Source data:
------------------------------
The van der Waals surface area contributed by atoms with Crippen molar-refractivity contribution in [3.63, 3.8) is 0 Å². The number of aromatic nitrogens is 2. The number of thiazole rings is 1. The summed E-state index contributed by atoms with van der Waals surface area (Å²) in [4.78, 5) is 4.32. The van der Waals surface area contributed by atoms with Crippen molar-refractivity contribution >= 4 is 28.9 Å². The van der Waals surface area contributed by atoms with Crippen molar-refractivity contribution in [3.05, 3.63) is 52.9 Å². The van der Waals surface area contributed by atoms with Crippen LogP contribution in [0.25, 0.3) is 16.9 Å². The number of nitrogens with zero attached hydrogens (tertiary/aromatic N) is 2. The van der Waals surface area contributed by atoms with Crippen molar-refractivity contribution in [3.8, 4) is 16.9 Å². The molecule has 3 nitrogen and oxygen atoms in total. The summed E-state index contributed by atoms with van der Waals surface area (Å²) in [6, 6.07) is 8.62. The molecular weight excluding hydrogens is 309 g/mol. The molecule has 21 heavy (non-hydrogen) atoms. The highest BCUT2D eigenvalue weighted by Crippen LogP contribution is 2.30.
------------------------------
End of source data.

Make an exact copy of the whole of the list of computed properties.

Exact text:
The van der Waals surface area contributed by atoms with Crippen molar-refractivity contribution in [3.63, 3.8) is 0 Å². The number of aromatic nitrogens is 2. The number of thiazole rings is 1. The summed E-state index contributed by atoms with van der Waals surface area (Å²) in [4.78, 5) is 4.32. The van der Waals surface area contributed by atoms with Crippen molar-refractivity contribution >= 4 is 28.9 Å². The van der Waals surface area contributed by atoms with Crippen molar-refractivity contribution in [3.05, 3.63) is 52.9 Å². The van der Waals surface area contributed by atoms with Crippen LogP contribution in [0.25, 0.3) is 16.9 Å². The number of nitrogens with zero attached hydrogens (tertiary/aromatic N) is 2. The van der Waals surface area contributed by atoms with Crippen molar-refractivity contribution in [3.8, 4) is 16.9 Å². The molecule has 3 nitrogen and oxygen atoms in total. The summed E-state index contributed by atoms with van der Waals surface area (Å²) in [6, 6.07) is 8.62. The molecular weight excluding hydrogens is 309 g/mol. The molecule has 21 heavy (non-hydrogen) atoms. The highest BCUT2D eigenvalue weighted by Crippen LogP contribution is 2.30.